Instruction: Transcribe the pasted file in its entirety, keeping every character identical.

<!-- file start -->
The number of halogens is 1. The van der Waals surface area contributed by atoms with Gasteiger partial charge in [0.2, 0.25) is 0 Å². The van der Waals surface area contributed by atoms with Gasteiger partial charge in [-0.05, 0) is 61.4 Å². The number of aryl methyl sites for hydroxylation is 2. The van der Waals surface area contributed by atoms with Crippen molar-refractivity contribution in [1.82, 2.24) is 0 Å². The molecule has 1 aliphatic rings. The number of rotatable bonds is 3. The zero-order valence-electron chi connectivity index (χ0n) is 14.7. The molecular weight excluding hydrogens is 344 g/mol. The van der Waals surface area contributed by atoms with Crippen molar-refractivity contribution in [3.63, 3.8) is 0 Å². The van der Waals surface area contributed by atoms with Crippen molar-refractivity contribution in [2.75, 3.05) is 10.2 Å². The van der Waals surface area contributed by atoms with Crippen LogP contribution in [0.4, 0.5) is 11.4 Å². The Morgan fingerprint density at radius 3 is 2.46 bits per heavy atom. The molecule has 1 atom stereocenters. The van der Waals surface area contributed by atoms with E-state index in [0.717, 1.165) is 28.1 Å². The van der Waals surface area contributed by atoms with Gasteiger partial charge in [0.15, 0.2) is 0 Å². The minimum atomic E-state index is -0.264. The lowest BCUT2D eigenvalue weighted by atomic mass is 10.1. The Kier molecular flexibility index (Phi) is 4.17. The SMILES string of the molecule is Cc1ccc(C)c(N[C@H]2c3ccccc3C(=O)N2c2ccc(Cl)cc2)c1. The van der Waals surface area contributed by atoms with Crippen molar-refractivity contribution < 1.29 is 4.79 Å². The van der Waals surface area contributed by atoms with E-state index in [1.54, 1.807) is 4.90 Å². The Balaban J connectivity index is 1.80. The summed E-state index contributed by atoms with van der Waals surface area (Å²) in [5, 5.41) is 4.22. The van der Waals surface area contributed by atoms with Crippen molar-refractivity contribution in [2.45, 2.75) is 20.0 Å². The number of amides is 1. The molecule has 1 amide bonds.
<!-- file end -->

The number of halogens is 1. The van der Waals surface area contributed by atoms with Gasteiger partial charge in [0.2, 0.25) is 0 Å². The van der Waals surface area contributed by atoms with Gasteiger partial charge in [-0.05, 0) is 61.4 Å². The number of aryl methyl sites for hydroxylation is 2. The van der Waals surface area contributed by atoms with Crippen molar-refractivity contribution in [1.82, 2.24) is 0 Å². The molecule has 1 aliphatic rings. The number of rotatable bonds is 3. The zero-order valence-electron chi connectivity index (χ0n) is 14.7. The molecular weight excluding hydrogens is 344 g/mol. The van der Waals surface area contributed by atoms with Crippen molar-refractivity contribution in [3.63, 3.8) is 0 Å². The van der Waals surface area contributed by atoms with Crippen molar-refractivity contribution in [2.75, 3.05) is 10.2 Å². The van der Waals surface area contributed by atoms with Crippen LogP contribution in [0.4, 0.5) is 11.4 Å². The Morgan fingerprint density at radius 3 is 2.46 bits per heavy atom. The molecule has 1 atom stereocenters. The van der Waals surface area contributed by atoms with E-state index in [0.717, 1.165) is 28.1 Å². The van der Waals surface area contributed by atoms with Gasteiger partial charge in [0.15, 0.2) is 0 Å². The minimum atomic E-state index is -0.264. The lowest BCUT2D eigenvalue weighted by atomic mass is 10.1. The Kier molecular flexibility index (Phi) is 4.17. The SMILES string of the molecule is Cc1ccc(C)c(N[C@H]2c3ccccc3C(=O)N2c2ccc(Cl)cc2)c1. The van der Waals surface area contributed by atoms with Crippen molar-refractivity contribution < 1.29 is 4.79 Å². The van der Waals surface area contributed by atoms with E-state index in [1.54, 1.807) is 4.90 Å². The Balaban J connectivity index is 1.80. The summed E-state index contributed by atoms with van der Waals surface area (Å²) in [5, 5.41) is 4.22. The van der Waals surface area contributed by atoms with Crippen molar-refractivity contribution in [2.45, 2.75) is 20.0 Å². The number of amides is 1. The molecule has 1 amide bonds.